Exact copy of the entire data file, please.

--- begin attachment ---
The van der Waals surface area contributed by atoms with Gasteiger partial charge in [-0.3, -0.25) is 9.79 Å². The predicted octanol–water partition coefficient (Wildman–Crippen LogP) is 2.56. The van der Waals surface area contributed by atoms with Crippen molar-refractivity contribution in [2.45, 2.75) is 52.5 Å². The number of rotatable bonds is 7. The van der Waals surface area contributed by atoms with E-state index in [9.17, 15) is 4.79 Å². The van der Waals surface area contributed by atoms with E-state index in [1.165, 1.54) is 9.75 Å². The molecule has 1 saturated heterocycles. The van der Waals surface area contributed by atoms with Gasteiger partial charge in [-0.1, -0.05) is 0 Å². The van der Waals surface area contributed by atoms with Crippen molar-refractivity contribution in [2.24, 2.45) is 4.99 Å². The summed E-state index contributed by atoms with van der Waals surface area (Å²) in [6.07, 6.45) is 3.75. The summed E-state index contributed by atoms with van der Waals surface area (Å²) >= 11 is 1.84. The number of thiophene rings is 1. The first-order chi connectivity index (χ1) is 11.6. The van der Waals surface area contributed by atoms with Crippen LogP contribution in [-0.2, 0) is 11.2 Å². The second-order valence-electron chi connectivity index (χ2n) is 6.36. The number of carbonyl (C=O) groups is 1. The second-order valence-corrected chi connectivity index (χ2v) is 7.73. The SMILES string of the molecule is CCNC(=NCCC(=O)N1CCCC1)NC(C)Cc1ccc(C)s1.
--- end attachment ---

The van der Waals surface area contributed by atoms with Gasteiger partial charge in [-0.3, -0.25) is 9.79 Å². The predicted octanol–water partition coefficient (Wildman–Crippen LogP) is 2.56. The van der Waals surface area contributed by atoms with Crippen molar-refractivity contribution in [2.45, 2.75) is 52.5 Å². The number of rotatable bonds is 7. The van der Waals surface area contributed by atoms with E-state index in [9.17, 15) is 4.79 Å². The van der Waals surface area contributed by atoms with E-state index in [1.165, 1.54) is 9.75 Å². The molecule has 1 saturated heterocycles. The van der Waals surface area contributed by atoms with Gasteiger partial charge in [-0.1, -0.05) is 0 Å². The van der Waals surface area contributed by atoms with Crippen molar-refractivity contribution in [2.24, 2.45) is 4.99 Å². The summed E-state index contributed by atoms with van der Waals surface area (Å²) in [6.07, 6.45) is 3.75. The summed E-state index contributed by atoms with van der Waals surface area (Å²) >= 11 is 1.84. The number of thiophene rings is 1. The first-order chi connectivity index (χ1) is 11.6. The van der Waals surface area contributed by atoms with Crippen LogP contribution in [-0.2, 0) is 11.2 Å². The second-order valence-electron chi connectivity index (χ2n) is 6.36. The number of carbonyl (C=O) groups is 1. The second-order valence-corrected chi connectivity index (χ2v) is 7.73. The SMILES string of the molecule is CCNC(=NCCC(=O)N1CCCC1)NC(C)Cc1ccc(C)s1.